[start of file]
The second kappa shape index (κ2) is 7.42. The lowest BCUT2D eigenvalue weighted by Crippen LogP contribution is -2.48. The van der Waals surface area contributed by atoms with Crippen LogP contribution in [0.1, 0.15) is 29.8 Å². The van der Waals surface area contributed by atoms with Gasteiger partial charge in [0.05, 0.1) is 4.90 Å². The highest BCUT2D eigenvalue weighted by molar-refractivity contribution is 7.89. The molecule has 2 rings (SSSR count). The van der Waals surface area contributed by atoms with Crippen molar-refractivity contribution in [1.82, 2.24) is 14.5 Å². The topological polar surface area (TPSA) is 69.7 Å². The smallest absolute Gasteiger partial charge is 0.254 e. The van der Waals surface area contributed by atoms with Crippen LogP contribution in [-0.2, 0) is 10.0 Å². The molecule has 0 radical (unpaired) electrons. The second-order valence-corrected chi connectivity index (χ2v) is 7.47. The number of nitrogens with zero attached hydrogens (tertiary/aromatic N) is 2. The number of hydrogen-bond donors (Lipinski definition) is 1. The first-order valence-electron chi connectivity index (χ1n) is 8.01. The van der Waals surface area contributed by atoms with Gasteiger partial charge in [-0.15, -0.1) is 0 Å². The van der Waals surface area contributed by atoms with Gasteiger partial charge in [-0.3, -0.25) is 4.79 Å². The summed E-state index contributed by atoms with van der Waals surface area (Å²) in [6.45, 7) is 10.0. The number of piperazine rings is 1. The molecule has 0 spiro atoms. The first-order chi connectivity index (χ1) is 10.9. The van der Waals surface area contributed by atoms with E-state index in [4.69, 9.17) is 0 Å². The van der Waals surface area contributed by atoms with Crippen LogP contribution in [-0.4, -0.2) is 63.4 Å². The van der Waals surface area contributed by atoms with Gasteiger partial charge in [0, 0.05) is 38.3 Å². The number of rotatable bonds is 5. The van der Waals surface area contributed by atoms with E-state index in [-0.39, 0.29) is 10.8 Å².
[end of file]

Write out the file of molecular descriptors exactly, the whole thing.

The second kappa shape index (κ2) is 7.42. The lowest BCUT2D eigenvalue weighted by Crippen LogP contribution is -2.48. The van der Waals surface area contributed by atoms with Crippen LogP contribution in [0.1, 0.15) is 29.8 Å². The van der Waals surface area contributed by atoms with Gasteiger partial charge in [0.05, 0.1) is 4.90 Å². The highest BCUT2D eigenvalue weighted by molar-refractivity contribution is 7.89. The molecule has 2 rings (SSSR count). The van der Waals surface area contributed by atoms with Crippen molar-refractivity contribution in [1.82, 2.24) is 14.5 Å². The topological polar surface area (TPSA) is 69.7 Å². The smallest absolute Gasteiger partial charge is 0.254 e. The van der Waals surface area contributed by atoms with Crippen LogP contribution in [-0.2, 0) is 10.0 Å². The molecule has 0 radical (unpaired) electrons. The second-order valence-corrected chi connectivity index (χ2v) is 7.47. The number of nitrogens with zero attached hydrogens (tertiary/aromatic N) is 2. The number of hydrogen-bond donors (Lipinski definition) is 1. The first-order valence-electron chi connectivity index (χ1n) is 8.01. The van der Waals surface area contributed by atoms with Gasteiger partial charge in [-0.15, -0.1) is 0 Å². The van der Waals surface area contributed by atoms with Gasteiger partial charge in [-0.3, -0.25) is 4.79 Å². The summed E-state index contributed by atoms with van der Waals surface area (Å²) in [6.45, 7) is 10.0. The number of piperazine rings is 1. The molecule has 0 spiro atoms. The first-order chi connectivity index (χ1) is 10.9. The van der Waals surface area contributed by atoms with E-state index in [4.69, 9.17) is 0 Å². The van der Waals surface area contributed by atoms with Crippen LogP contribution in [-0.4, -0.2) is 63.4 Å². The van der Waals surface area contributed by atoms with Gasteiger partial charge in [0, 0.05) is 38.3 Å². The number of rotatable bonds is 5. The van der Waals surface area contributed by atoms with E-state index in [-0.39, 0.29) is 10.8 Å².